|Rectangle of pentominoes|
For the activity, I divided the students into groups of 3 or 4. The directions for the activity were not complicated - the task was to make a rectangle, using all of the pentominoes. I gave students an outline of the rectangle, as pictured to the left, so they would know the correct size of the rectangle. The squares in the grid are each one inch. The rectangle is 5 squares (inches) wide and 13 inches long (13 inches includes the row that has the "Pentominoes" title.)
We spent about 15 minutes with the pentominoes; some groups were able to make the rectangle and some groups were not, but all groups (in all 4 classes) were persistent for the entire time. This is the type of activity that allows all students to persevere, regardless of their background knowledge in math. All students could manipulate the pentomino pieces and offer suggestions, and while some students are strong in certain areas of math, others are stronger spatially; this introduction activity allows them to have success.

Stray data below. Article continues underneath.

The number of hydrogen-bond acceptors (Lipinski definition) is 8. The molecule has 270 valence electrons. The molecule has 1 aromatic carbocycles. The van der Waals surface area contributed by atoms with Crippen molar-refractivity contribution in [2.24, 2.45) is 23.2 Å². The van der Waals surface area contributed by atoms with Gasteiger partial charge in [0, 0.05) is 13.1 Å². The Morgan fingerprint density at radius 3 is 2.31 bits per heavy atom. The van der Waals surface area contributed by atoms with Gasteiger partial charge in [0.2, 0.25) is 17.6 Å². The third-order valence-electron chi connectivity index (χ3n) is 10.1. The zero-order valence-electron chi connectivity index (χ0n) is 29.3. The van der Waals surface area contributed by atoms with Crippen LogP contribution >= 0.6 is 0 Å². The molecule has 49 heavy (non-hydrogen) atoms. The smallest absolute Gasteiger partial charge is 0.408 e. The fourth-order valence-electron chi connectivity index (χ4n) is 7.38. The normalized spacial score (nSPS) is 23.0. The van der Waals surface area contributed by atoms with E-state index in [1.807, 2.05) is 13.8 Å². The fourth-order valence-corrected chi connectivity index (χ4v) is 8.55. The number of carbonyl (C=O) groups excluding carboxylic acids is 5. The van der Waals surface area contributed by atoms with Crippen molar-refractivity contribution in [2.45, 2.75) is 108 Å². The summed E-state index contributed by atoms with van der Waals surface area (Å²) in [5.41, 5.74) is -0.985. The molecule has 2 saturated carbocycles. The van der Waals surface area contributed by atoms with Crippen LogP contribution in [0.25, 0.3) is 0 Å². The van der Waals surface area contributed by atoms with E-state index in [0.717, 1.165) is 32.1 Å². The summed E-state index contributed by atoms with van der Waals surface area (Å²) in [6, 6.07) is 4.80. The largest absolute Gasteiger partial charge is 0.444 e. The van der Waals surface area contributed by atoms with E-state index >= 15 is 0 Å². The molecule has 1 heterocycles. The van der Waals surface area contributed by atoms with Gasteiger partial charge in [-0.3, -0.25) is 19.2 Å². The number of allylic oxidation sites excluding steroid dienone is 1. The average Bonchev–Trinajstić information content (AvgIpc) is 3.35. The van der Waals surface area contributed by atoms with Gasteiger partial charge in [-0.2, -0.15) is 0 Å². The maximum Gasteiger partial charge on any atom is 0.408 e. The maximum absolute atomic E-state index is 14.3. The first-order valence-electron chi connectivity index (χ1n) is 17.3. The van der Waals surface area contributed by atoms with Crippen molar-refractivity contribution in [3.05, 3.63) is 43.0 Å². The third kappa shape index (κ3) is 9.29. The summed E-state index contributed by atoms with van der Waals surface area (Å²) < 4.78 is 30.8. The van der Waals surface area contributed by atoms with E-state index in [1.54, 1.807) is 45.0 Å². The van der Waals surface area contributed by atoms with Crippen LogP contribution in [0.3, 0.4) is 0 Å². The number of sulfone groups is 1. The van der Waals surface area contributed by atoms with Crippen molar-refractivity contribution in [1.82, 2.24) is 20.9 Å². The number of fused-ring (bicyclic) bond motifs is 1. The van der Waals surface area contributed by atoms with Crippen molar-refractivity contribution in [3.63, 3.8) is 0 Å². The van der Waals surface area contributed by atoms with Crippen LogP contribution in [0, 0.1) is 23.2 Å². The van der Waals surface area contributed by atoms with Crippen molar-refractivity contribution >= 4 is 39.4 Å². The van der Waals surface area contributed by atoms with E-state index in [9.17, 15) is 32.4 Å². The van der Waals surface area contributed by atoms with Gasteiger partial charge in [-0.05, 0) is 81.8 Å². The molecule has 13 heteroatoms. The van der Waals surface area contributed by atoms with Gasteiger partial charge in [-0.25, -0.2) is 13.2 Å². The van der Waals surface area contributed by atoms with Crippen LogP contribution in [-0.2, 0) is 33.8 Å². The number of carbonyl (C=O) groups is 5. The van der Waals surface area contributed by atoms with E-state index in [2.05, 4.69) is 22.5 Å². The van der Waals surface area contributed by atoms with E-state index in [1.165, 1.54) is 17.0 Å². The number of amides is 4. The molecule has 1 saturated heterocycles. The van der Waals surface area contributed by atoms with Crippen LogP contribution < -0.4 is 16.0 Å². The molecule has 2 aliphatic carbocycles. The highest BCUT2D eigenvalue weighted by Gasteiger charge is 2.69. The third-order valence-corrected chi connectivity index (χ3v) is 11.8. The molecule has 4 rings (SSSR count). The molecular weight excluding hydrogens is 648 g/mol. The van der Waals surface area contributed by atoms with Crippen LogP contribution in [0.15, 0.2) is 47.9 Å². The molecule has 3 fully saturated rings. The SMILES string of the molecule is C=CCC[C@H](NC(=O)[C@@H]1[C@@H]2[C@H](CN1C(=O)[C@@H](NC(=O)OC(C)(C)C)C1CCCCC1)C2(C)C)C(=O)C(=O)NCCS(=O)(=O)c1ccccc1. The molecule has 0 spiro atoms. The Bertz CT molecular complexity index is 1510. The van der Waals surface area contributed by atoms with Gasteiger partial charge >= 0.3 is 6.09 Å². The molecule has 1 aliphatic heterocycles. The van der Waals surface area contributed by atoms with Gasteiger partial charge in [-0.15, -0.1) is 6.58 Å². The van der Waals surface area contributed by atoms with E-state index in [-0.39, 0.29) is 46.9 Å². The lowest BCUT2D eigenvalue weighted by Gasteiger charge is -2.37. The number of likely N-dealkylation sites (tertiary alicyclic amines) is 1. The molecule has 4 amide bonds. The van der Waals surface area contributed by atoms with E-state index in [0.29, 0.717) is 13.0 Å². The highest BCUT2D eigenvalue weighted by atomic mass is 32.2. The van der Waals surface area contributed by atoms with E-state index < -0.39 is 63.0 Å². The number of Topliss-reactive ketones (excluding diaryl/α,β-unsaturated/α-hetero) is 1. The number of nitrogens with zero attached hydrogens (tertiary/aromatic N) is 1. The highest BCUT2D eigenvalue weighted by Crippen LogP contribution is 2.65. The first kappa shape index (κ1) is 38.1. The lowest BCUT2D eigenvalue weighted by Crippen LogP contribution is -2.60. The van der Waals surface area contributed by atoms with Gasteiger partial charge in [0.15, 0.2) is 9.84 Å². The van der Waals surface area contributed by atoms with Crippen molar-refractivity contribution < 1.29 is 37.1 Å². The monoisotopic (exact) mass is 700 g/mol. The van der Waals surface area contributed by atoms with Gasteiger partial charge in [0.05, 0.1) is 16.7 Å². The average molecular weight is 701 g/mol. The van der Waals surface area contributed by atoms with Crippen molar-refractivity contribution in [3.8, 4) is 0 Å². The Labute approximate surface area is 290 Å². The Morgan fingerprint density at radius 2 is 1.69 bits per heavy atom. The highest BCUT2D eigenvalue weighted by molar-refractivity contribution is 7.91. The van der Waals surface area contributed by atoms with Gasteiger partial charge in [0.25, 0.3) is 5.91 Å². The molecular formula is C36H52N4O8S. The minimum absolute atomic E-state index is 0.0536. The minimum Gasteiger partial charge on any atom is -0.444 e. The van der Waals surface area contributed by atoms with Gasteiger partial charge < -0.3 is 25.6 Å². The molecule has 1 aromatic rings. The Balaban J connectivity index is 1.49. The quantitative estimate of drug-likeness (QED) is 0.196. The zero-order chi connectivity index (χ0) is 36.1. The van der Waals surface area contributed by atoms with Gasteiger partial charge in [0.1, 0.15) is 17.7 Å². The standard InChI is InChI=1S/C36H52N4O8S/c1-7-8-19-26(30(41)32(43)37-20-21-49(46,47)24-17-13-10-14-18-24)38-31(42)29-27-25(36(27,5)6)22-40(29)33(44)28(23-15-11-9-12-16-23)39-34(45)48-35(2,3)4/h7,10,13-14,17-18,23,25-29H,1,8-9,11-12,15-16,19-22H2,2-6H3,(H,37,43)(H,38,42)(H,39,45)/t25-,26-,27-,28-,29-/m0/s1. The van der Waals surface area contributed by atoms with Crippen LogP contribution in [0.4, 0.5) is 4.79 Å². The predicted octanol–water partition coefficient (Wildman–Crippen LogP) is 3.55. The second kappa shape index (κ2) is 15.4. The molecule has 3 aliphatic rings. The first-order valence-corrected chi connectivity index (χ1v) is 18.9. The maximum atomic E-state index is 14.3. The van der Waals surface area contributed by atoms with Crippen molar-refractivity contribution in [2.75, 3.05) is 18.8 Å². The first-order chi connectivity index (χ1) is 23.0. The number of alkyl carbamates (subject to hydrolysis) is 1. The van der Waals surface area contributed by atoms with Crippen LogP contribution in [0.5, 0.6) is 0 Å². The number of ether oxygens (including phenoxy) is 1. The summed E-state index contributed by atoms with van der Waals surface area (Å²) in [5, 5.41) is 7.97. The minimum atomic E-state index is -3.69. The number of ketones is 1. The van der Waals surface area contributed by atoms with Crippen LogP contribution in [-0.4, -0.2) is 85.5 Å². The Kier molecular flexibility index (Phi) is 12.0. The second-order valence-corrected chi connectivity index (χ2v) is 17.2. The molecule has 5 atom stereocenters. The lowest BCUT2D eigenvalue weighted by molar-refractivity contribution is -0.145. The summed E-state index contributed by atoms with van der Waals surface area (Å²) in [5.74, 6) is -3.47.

As students left class, I heard positive comments - "That was fun," "I wish we had more time to figure it out," "Can we work on it again tomorrow?" To me, the activity was successful - students persevered, worked very well with one another, and left with a positive attitude.
Throughout the year last year, I did give students opportunity to collaborate to solve various types of problems, and they always worked well and seemed to enjoy those classes. My goal this year is to incorporate more (and better-constructed) activities of this type.
What first day activities have worked well with your math students?
** See the August 28th post for some pictures and comments about this year's pentomino activity.
***Update 7/26/14 - I created this pentomino freebie to use and wrote a little bit about it here.
|Click to download from TPT - Free|